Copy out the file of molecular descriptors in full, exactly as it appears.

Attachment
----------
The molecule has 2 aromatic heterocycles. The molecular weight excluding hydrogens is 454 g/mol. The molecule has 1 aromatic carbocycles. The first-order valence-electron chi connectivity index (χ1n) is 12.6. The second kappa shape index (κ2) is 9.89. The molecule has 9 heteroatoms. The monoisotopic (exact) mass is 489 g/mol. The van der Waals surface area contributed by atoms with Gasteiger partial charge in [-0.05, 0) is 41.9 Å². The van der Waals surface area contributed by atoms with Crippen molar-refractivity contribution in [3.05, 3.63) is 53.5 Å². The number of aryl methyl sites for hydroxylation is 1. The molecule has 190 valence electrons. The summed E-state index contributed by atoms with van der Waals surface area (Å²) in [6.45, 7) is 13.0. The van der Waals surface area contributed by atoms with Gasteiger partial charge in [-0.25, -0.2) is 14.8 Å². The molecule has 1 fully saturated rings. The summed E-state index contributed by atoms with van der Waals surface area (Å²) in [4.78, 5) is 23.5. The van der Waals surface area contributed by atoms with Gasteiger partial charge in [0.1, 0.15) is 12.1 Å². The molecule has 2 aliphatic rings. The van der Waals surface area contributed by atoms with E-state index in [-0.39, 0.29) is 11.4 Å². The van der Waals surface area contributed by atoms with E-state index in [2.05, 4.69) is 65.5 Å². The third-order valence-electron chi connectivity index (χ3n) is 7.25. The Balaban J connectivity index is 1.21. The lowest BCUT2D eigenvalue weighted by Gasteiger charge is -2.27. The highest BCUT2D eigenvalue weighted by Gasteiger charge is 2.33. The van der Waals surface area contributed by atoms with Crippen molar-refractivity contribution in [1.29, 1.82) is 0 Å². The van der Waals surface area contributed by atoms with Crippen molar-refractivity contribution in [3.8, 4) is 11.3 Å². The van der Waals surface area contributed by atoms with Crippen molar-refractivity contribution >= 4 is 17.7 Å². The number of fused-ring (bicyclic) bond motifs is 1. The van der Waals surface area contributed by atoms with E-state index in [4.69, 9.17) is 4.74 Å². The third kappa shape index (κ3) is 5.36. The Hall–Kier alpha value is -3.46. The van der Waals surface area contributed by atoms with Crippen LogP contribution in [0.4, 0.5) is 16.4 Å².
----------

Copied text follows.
The molecule has 2 aromatic heterocycles. The molecular weight excluding hydrogens is 454 g/mol. The molecule has 1 aromatic carbocycles. The first-order valence-electron chi connectivity index (χ1n) is 12.6. The second kappa shape index (κ2) is 9.89. The molecule has 9 heteroatoms. The monoisotopic (exact) mass is 489 g/mol. The van der Waals surface area contributed by atoms with Gasteiger partial charge in [-0.05, 0) is 41.9 Å². The van der Waals surface area contributed by atoms with Crippen molar-refractivity contribution in [3.05, 3.63) is 53.5 Å². The number of aryl methyl sites for hydroxylation is 1. The molecule has 190 valence electrons. The summed E-state index contributed by atoms with van der Waals surface area (Å²) in [6.45, 7) is 13.0. The van der Waals surface area contributed by atoms with Gasteiger partial charge in [-0.25, -0.2) is 14.8 Å². The molecule has 1 fully saturated rings. The summed E-state index contributed by atoms with van der Waals surface area (Å²) in [4.78, 5) is 23.5. The van der Waals surface area contributed by atoms with Gasteiger partial charge in [0.1, 0.15) is 12.1 Å². The molecule has 2 aliphatic rings. The van der Waals surface area contributed by atoms with E-state index in [-0.39, 0.29) is 11.4 Å². The van der Waals surface area contributed by atoms with E-state index in [2.05, 4.69) is 65.5 Å². The third-order valence-electron chi connectivity index (χ3n) is 7.25. The Balaban J connectivity index is 1.21. The lowest BCUT2D eigenvalue weighted by Gasteiger charge is -2.27. The highest BCUT2D eigenvalue weighted by Gasteiger charge is 2.33. The van der Waals surface area contributed by atoms with Crippen molar-refractivity contribution in [1.29, 1.82) is 0 Å². The van der Waals surface area contributed by atoms with Crippen molar-refractivity contribution in [3.8, 4) is 11.3 Å². The van der Waals surface area contributed by atoms with Crippen molar-refractivity contribution >= 4 is 17.7 Å². The number of fused-ring (bicyclic) bond motifs is 1. The van der Waals surface area contributed by atoms with E-state index in [4.69, 9.17) is 4.74 Å². The third kappa shape index (κ3) is 5.36. The Hall–Kier alpha value is -3.46. The van der Waals surface area contributed by atoms with Crippen LogP contribution in [0.4, 0.5) is 16.4 Å².